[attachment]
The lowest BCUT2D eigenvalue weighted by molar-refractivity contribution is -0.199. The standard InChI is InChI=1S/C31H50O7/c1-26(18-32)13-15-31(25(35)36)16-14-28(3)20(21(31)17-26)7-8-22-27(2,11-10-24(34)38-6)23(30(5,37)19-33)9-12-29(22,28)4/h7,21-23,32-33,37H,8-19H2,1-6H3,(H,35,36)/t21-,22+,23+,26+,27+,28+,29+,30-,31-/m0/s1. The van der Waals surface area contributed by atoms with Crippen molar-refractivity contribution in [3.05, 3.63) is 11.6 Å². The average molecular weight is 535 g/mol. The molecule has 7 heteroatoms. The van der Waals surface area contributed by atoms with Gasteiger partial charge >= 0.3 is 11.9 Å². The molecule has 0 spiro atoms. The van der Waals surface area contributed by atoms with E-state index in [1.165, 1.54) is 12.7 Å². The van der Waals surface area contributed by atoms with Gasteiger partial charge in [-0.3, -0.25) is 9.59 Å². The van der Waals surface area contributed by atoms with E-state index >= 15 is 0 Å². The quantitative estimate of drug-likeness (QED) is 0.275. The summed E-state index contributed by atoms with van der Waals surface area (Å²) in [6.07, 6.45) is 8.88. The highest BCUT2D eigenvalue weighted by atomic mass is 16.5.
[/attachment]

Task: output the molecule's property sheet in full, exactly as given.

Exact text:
The lowest BCUT2D eigenvalue weighted by molar-refractivity contribution is -0.199. The standard InChI is InChI=1S/C31H50O7/c1-26(18-32)13-15-31(25(35)36)16-14-28(3)20(21(31)17-26)7-8-22-27(2,11-10-24(34)38-6)23(30(5,37)19-33)9-12-29(22,28)4/h7,21-23,32-33,37H,8-19H2,1-6H3,(H,35,36)/t21-,22+,23+,26+,27+,28+,29+,30-,31-/m0/s1. The van der Waals surface area contributed by atoms with Crippen molar-refractivity contribution in [3.05, 3.63) is 11.6 Å². The average molecular weight is 535 g/mol. The molecule has 7 heteroatoms. The van der Waals surface area contributed by atoms with Gasteiger partial charge >= 0.3 is 11.9 Å². The molecule has 0 spiro atoms. The van der Waals surface area contributed by atoms with E-state index in [1.165, 1.54) is 12.7 Å². The van der Waals surface area contributed by atoms with Gasteiger partial charge in [-0.3, -0.25) is 9.59 Å². The van der Waals surface area contributed by atoms with E-state index >= 15 is 0 Å². The quantitative estimate of drug-likeness (QED) is 0.275. The summed E-state index contributed by atoms with van der Waals surface area (Å²) in [6.07, 6.45) is 8.88. The highest BCUT2D eigenvalue weighted by atomic mass is 16.5.